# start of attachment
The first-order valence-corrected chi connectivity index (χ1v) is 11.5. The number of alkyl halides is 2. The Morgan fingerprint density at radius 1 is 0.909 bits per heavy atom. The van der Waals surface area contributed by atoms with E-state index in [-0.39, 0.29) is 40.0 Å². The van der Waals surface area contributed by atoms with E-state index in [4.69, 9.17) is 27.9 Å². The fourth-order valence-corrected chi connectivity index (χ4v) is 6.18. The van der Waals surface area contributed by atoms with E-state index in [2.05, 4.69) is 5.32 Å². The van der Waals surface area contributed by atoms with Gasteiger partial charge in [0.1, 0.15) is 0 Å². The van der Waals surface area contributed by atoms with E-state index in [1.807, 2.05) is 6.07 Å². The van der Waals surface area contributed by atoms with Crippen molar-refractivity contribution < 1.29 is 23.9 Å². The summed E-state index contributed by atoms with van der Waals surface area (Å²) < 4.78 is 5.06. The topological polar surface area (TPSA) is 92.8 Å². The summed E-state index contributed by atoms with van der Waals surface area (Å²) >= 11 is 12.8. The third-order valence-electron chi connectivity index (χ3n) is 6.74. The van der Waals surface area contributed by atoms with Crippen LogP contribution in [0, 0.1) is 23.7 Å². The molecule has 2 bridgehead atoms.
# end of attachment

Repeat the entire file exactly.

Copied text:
The first-order valence-corrected chi connectivity index (χ1v) is 11.5. The number of alkyl halides is 2. The Morgan fingerprint density at radius 1 is 0.909 bits per heavy atom. The van der Waals surface area contributed by atoms with E-state index in [-0.39, 0.29) is 40.0 Å². The van der Waals surface area contributed by atoms with E-state index in [4.69, 9.17) is 27.9 Å². The fourth-order valence-corrected chi connectivity index (χ4v) is 6.18. The van der Waals surface area contributed by atoms with E-state index in [2.05, 4.69) is 5.32 Å². The van der Waals surface area contributed by atoms with Gasteiger partial charge in [0.1, 0.15) is 0 Å². The van der Waals surface area contributed by atoms with E-state index in [1.807, 2.05) is 6.07 Å². The van der Waals surface area contributed by atoms with Crippen molar-refractivity contribution < 1.29 is 23.9 Å². The summed E-state index contributed by atoms with van der Waals surface area (Å²) < 4.78 is 5.06. The topological polar surface area (TPSA) is 92.8 Å². The summed E-state index contributed by atoms with van der Waals surface area (Å²) >= 11 is 12.8. The third-order valence-electron chi connectivity index (χ3n) is 6.74. The van der Waals surface area contributed by atoms with Crippen LogP contribution in [0, 0.1) is 23.7 Å². The molecule has 2 bridgehead atoms.